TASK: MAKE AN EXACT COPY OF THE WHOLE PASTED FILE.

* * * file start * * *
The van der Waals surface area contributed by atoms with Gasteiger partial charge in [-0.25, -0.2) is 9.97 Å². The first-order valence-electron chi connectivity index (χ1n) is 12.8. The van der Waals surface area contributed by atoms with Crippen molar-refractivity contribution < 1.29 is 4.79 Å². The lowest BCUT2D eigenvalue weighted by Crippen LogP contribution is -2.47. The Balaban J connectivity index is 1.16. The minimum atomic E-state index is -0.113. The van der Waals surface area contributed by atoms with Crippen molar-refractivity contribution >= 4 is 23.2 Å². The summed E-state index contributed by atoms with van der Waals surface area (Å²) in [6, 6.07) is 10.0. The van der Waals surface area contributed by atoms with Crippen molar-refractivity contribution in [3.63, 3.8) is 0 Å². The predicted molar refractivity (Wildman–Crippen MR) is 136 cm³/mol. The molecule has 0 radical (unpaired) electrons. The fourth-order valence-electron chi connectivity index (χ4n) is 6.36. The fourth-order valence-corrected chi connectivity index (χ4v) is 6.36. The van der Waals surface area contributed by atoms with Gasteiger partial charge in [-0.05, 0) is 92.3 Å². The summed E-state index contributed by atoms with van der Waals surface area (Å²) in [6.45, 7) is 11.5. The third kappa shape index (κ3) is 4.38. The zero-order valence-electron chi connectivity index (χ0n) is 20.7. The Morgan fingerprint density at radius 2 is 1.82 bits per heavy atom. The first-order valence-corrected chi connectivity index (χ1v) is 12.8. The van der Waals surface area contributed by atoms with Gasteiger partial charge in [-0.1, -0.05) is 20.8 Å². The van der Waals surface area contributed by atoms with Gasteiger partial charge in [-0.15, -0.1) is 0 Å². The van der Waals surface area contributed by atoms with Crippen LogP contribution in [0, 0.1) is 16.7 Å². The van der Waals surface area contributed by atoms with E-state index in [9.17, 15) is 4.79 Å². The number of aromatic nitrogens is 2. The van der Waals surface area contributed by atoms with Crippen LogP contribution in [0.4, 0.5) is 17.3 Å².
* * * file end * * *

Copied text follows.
The van der Waals surface area contributed by atoms with Gasteiger partial charge in [-0.25, -0.2) is 9.97 Å². The first-order valence-electron chi connectivity index (χ1n) is 12.8. The van der Waals surface area contributed by atoms with Crippen molar-refractivity contribution < 1.29 is 4.79 Å². The lowest BCUT2D eigenvalue weighted by Crippen LogP contribution is -2.47. The Balaban J connectivity index is 1.16. The minimum atomic E-state index is -0.113. The van der Waals surface area contributed by atoms with Crippen molar-refractivity contribution >= 4 is 23.2 Å². The summed E-state index contributed by atoms with van der Waals surface area (Å²) in [6, 6.07) is 10.0. The van der Waals surface area contributed by atoms with Crippen molar-refractivity contribution in [3.63, 3.8) is 0 Å². The predicted molar refractivity (Wildman–Crippen MR) is 136 cm³/mol. The molecule has 0 radical (unpaired) electrons. The fourth-order valence-electron chi connectivity index (χ4n) is 6.36. The fourth-order valence-corrected chi connectivity index (χ4v) is 6.36. The van der Waals surface area contributed by atoms with Gasteiger partial charge in [-0.05, 0) is 92.3 Å². The summed E-state index contributed by atoms with van der Waals surface area (Å²) in [6.45, 7) is 11.5. The third kappa shape index (κ3) is 4.38. The zero-order valence-electron chi connectivity index (χ0n) is 20.7. The Morgan fingerprint density at radius 2 is 1.82 bits per heavy atom. The first-order valence-corrected chi connectivity index (χ1v) is 12.8. The van der Waals surface area contributed by atoms with Gasteiger partial charge in [-0.1, -0.05) is 20.8 Å². The van der Waals surface area contributed by atoms with Gasteiger partial charge in [-0.15, -0.1) is 0 Å². The van der Waals surface area contributed by atoms with Crippen LogP contribution in [0, 0.1) is 16.7 Å². The van der Waals surface area contributed by atoms with E-state index in [9.17, 15) is 4.79 Å². The number of aromatic nitrogens is 2. The van der Waals surface area contributed by atoms with Crippen LogP contribution in [0.4, 0.5) is 17.3 Å².